Early Sexual Confusion in 1) a Neighbor, 2) a Midshipman and 3) a Scientist
John C. Rankin
[excerpted and adapted from First the Gospel, Then Politics …, 1999, Vol. 2, not published]
There are many homosexual persons who truly believe they were born that way, and the reason they believe so is due to pre-cognizant identity questions. They always “felt” different, and when sexual issues came to play as adolescents, and sometimes years later, they assigned their homosexuality to “genetic” causes.
I believe this is not the case, as there are so many subjective elements involved. But my goal here is not to win a debating point. It is to minister the Good News that homosexuals can change, and to help in this process, we need to respect these identity issues and the real and painful struggles many homosexual persons go through.
When I was six years old, I had a neighbor named Paul, about my age. We played at each other’s houses on occasion, and at some point I became aware of his fascination with girl’s clothes. He would dress up in them, and always dress as a girl on Halloween. Once, maybe two or three years later, another boy on the street had a birthday party, and he promised there would be “no girls.” When I arrived, and saw the ten or twelve boys there, I also saw a girl in her party dress. I said to my friend, “I thought you said no girls.” He said to me, knowingly, and as other boys listened in, “Oh, that’s just Paul.”
Why did Paul dress as a girl from such a young age at every possible opportunity? This strikes me as a pre-cognizant identity – a view of himself he had from before he was aware of making conscious identity choices. In his case, I have no idea why, as it is many decades past.
What was in his pre-cognizant identity where he wanted to dress like a girl? Being a homosexual and being a transvestite (“cross-dresser”) do interface – most transvestites are homosexual, but most homosexuals are not transvestites. It is my observation that transvestites are men who, for whatever reason, cannot emotionally trust women in intimate capacities. And out of their need for the feminine in their lives, instead of loving a woman, they become their own women. It is a confusion of male and female, and it has its roots somewhere, most likely and most often I believe, in the lack of a proper male and female role model in the parents.
In the 1990s I addressed a high school class in concert with a man who had been kicked out of the U.S. Navy for being homosexual. It was in the news, but I did not know of, nor did I ask about the details.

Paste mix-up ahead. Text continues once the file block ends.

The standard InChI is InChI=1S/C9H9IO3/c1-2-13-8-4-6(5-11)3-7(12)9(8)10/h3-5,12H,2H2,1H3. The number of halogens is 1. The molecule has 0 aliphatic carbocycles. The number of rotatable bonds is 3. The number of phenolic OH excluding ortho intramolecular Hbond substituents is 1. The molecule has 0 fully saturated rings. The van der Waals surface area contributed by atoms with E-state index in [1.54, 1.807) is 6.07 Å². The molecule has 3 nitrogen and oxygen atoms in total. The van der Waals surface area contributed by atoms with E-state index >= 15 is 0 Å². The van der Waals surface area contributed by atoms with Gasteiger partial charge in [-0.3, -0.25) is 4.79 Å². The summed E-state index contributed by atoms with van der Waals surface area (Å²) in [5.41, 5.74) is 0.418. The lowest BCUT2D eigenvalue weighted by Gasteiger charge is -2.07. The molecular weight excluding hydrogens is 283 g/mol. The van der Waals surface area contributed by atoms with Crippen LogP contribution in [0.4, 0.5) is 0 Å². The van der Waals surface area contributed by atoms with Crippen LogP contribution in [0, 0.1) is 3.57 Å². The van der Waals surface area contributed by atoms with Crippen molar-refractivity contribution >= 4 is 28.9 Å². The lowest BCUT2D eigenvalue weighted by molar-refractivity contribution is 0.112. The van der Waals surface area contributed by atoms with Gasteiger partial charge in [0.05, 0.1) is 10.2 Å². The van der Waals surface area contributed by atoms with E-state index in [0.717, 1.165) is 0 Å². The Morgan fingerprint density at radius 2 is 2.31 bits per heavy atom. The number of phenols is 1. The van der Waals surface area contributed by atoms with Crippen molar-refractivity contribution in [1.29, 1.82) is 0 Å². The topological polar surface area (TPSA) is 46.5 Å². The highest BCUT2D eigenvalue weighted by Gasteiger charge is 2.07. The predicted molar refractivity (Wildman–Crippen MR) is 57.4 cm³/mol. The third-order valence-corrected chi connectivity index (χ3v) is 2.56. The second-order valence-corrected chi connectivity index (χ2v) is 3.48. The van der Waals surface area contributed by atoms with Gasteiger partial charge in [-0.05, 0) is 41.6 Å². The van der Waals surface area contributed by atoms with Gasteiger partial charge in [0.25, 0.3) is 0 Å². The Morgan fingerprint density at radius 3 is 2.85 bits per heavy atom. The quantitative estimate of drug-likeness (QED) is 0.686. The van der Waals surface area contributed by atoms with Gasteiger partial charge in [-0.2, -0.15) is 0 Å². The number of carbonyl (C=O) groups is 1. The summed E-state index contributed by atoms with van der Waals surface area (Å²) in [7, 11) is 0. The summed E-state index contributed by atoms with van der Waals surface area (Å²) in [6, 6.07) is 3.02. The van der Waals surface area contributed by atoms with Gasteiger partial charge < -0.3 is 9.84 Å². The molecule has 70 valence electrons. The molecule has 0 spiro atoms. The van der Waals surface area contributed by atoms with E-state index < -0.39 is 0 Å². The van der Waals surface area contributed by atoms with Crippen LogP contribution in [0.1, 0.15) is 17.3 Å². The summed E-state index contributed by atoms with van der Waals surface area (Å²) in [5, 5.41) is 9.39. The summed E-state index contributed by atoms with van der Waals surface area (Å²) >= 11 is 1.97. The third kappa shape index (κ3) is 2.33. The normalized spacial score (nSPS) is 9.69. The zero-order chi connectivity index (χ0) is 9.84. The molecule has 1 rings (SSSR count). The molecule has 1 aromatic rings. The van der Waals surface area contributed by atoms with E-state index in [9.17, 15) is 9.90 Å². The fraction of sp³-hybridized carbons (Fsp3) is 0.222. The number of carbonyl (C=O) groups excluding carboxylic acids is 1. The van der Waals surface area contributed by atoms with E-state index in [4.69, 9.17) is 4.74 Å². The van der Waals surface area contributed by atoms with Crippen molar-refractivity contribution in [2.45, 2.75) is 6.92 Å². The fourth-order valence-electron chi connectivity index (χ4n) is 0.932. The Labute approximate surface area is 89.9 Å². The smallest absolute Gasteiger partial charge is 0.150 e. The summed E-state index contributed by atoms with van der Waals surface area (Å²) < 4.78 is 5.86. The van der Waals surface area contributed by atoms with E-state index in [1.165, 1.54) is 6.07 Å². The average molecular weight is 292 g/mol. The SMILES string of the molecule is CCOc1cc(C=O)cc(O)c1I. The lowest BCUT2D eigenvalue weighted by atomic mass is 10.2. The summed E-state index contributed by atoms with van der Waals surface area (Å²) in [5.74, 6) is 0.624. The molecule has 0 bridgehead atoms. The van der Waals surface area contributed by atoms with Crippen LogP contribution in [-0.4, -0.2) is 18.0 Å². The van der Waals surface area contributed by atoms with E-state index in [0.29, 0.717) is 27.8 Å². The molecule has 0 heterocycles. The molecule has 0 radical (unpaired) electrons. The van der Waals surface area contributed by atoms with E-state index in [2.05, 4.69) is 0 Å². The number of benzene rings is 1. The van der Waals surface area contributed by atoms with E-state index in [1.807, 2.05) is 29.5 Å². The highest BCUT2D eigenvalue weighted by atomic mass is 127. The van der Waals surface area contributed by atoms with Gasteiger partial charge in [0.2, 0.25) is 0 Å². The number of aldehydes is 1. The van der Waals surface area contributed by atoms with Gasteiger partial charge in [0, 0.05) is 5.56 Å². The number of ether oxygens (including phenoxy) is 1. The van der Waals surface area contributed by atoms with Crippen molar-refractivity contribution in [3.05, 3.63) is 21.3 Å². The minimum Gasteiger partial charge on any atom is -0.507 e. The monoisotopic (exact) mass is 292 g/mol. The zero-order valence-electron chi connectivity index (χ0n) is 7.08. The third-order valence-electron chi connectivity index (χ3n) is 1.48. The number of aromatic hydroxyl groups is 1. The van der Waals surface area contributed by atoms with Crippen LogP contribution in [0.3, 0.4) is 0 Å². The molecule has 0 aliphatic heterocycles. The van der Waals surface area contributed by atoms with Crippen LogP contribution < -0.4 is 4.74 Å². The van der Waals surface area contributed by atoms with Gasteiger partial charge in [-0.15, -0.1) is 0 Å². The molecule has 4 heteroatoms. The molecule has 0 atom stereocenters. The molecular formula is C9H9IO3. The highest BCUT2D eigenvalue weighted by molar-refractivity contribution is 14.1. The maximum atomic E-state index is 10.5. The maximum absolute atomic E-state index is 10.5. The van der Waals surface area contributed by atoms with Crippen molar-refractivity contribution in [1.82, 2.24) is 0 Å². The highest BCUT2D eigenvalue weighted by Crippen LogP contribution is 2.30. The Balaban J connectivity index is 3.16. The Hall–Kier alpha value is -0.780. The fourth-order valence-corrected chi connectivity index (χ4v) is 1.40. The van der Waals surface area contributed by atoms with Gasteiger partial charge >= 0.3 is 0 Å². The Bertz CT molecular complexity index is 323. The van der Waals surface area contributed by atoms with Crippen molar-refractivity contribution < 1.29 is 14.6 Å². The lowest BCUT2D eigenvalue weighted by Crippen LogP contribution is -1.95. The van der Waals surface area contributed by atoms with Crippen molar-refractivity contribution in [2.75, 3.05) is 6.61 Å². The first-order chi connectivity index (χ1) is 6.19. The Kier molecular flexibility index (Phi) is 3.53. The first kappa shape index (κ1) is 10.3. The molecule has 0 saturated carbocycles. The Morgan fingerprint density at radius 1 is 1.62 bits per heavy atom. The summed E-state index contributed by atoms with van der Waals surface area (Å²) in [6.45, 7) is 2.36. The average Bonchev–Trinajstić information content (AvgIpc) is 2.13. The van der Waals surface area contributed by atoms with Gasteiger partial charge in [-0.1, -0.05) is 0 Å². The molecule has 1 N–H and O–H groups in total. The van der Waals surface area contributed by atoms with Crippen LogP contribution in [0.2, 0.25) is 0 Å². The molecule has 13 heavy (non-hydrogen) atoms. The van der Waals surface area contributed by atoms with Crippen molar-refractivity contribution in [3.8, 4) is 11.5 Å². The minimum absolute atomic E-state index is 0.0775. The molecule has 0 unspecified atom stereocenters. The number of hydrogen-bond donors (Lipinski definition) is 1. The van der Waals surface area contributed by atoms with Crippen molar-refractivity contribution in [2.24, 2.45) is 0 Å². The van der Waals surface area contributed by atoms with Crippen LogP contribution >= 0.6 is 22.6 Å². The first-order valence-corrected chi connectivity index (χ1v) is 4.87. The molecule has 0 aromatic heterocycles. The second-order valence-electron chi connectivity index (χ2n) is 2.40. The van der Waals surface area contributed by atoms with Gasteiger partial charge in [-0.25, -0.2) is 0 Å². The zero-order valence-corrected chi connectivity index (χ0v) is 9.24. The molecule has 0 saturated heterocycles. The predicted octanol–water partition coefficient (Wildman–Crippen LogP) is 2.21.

In his remarks, he said that he was raised by the most loving parents possible, and thus his homosexuality had to be genetic in origin. I had no reason to doubt the testimony about his parents – he spoke of them fondly. But afterward as we chatted in the parking lot, and as he turned to leave, I was struck by his intense loneliness, a spirit that overwhelmed as I stood there. Such loneliness has to come from somewhere, spiritually and sociologically, not genetically.
In another case, I know a woman who always thought she was a tomboy, and thus ex post facto, a lesbian. She seeks to understand the God of the Bible, but feels she never had a choice in the matter. She does not see scientific evidence for a genetically predetermined homosexuality, and she is in an Ivy League scientific world. When speaking with her and her lesbian partner, the partner made an observation. Namely, is it possible that she had intrauterine experiences that conditioned her very soul to be in a defensive mode against the male voice and presence? And thus, the tomboy instinct? As the woman thus reflected on her experience, she thought this was a real possibility …
Addendum: In one forum at Yale, a homosexual student was challenging me, and in the process admitted a painful family upbringing. I then asked him if he would have rather grown up with “a loving mommy and daddy,” to which he said yes, and with deep emotion in his soul. Later a friend said to me, “John, I can’t believe you got away with such a question to him in a place like Yale.” Yet, when we pose such childlike questions, the soul is freer to open up. And I have posed this same question to homosexuals and audiences in various places, such as Boston University and at the Unitarian Church in Portland, Maine. No one answers “no.”